A: Yes.

Q: Do you support requiring full and timely disclosure of campaign finance information??

A: Yes.

Q: Do you support imposing spending limits on state level political campaigns??

A: Yes.

Source: 2004 Congressional National Political Awareness Test , Nov 1, 2004

Prohibit IRS audits targeting Tea Party political groups.

Fischer co-sponsored Stop Targeting of Political Beliefs by the IRS Act

Congressional summary:: Stop Targeting of Political Beliefs by the IRS Act: Requires the Internal Revenue Service (IRS) standards and definitions in effect on January 1, 2010, for determining whether an organization qualifies for tax-exempt status as an organization operated exclusively for social welfare to apply to such determinations after enactment of this Act. Prohibits any regulation, or other ruling, not limited to a particular taxpayer relating to such standards and definitions.

Proponent's argument in favor (Heritage Action, Feb. 26, 2014): H.R. 3865 comes in the wake of an attack on the Tea Party and other conservative organizations. The current IRS regulation is so broad and ill-defined that the IRS applies a "facts and circumstances" test to determine what constitutes "political activity" by an organization. This test can vary greatly depending on the subjective views of the particular IRS bureaucrat applying the test. IRS employees took advantage of this vague and subjective standard to unfairly delay granting tax-exempt status to Tea Party organizations and subject them to unreasonable scrutiny.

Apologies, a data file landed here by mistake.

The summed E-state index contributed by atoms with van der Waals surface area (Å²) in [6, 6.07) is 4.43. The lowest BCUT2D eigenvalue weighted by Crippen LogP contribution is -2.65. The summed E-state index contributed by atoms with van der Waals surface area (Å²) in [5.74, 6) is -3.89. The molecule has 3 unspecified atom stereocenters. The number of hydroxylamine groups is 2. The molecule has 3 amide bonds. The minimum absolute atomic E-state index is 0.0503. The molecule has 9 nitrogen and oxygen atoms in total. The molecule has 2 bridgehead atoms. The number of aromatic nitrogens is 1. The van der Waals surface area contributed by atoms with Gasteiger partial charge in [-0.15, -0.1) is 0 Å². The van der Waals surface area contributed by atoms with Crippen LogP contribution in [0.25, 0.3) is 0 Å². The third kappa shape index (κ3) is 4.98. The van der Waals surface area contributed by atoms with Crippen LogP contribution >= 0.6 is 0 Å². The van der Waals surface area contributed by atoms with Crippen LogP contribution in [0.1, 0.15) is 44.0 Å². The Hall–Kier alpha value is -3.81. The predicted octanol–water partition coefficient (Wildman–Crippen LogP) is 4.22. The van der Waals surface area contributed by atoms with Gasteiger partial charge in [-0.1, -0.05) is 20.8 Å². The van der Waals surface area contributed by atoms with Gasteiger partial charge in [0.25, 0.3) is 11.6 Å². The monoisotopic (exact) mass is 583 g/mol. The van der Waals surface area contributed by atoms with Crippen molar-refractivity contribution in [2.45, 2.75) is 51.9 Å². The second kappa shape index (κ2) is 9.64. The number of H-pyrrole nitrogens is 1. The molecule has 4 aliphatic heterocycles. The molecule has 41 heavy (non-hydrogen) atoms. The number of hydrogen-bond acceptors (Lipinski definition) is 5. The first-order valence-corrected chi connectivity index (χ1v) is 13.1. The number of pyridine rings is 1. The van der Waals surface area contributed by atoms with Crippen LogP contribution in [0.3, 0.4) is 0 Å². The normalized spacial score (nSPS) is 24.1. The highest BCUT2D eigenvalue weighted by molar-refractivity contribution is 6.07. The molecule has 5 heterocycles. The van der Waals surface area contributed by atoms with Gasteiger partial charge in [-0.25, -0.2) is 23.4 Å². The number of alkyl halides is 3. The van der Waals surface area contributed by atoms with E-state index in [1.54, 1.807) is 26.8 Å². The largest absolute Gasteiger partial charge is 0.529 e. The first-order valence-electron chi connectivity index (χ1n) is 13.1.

Text of sample IRS letter to Tea Party organizations:We need more information before we can complete our consideration of your application for exemption. Please provide the information requested on the enclosed Information Request by the response due date. Your response must be signed by an authorized person or officer whose name is listed on your application.

Source: H.R.3865 & S.2011 14-S2011 on Feb 11, 2014